If you are versed in the concepts of data warehousing, you probably know the star schema quite well. Though not without its faults, the star schema is one of the most effective data mart designs for running simple queries. This is largely due to the simplicity of the model itself. However, as big data continues to boom and evolve, those of us who have been in the industry since before it became “sexy” are left wondering: does the star schema still have a place in the data ecosystem of today?
Before we can answer the million-dollar question, there is one other big question we must ask ourselves: What’s happening out there?
Well, for starters, “big data” has become such a popular buzzphrase that it has almost lost all discernible meaning – almost. No matter what the term means to you, there’s probably a certain attitude that you associate with it: “there’s no such thing as too much.” This particularly applies to storage.
Someone stuck in the big data mindset might think, “Storage is so ridiculously cheap that it doesn’t matter how much data is replicated. So, I’m just going to merge and store data wherever and whenever is necessary.” The trouble is: with time and increasing diversity of data sources, this approach will create a big mess that a data warehouse with data marts built on star schemas just can’t handle! Anyone attempting to mine data this way will inevitably become very confused.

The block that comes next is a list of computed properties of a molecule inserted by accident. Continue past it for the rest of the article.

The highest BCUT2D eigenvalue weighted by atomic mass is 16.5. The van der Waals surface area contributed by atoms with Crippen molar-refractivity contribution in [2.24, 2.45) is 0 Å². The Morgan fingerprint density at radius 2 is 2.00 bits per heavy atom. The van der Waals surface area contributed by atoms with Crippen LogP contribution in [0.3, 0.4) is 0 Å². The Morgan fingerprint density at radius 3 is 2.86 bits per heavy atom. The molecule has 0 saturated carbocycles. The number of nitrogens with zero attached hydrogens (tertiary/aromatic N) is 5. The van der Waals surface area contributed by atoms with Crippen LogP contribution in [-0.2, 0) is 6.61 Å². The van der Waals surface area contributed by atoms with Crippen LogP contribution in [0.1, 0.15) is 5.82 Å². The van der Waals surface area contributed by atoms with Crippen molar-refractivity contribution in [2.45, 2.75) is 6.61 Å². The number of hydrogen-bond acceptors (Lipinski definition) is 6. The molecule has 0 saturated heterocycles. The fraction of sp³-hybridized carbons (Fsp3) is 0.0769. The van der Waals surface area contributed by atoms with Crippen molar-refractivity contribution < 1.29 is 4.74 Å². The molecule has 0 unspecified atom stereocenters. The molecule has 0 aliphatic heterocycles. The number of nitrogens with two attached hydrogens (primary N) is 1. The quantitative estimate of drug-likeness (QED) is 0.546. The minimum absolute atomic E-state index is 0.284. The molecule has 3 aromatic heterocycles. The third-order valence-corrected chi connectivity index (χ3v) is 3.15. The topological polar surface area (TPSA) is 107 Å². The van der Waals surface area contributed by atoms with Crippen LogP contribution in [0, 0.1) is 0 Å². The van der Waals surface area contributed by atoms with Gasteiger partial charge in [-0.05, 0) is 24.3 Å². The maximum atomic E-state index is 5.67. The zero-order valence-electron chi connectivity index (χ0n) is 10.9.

A reasonable objection to this assertion would be that big data doesn’t really have to deal with data that gets updated. We’re talking about massive volumes of transactions, trades, hits, impressions, sensor observations, and the like. Although more often than not, this data is static and doesn’t get updated, some transactional data can be updated or even deleted. This presents challenges in the big data environment.
Additionally, transactional data is much more valuable when it can be linked to other related datasets – datasets that may elude the purpose-built star schema. In fact, commonly these other related datasets are reference data, which tend to change over time with varying frequency. Without the right set of techniques, dealing with changing reference data can be a big problem.
We’ve established that star schemas aren’t optimal for running large analytics and trending. If that’s your endgame, a well architected data lake is a better option. But not all constituents of data necessarily need to run analytics. Data architects and engineers who are designing data organization solely for presentation purposes will still find the star schema to be a viable model, and the consumers of said data should have no problem making use of it.
So, has big data killed the star schema? It hasn’t yet, and it is my opinion that it never will. While it may not be the data ecosystem staple that it once was, there’s something about its simplicity that will never go out of style.
Eric Linden is a Principal Consultant at Caserta. He has been in the data industry for over 3o years, with 25+ years experience in RDBMS/Business Intelligence. He recently transitioned to big data and cloud storage & computing, and now serves as a Solutions Architect for many of our most high-profile clients.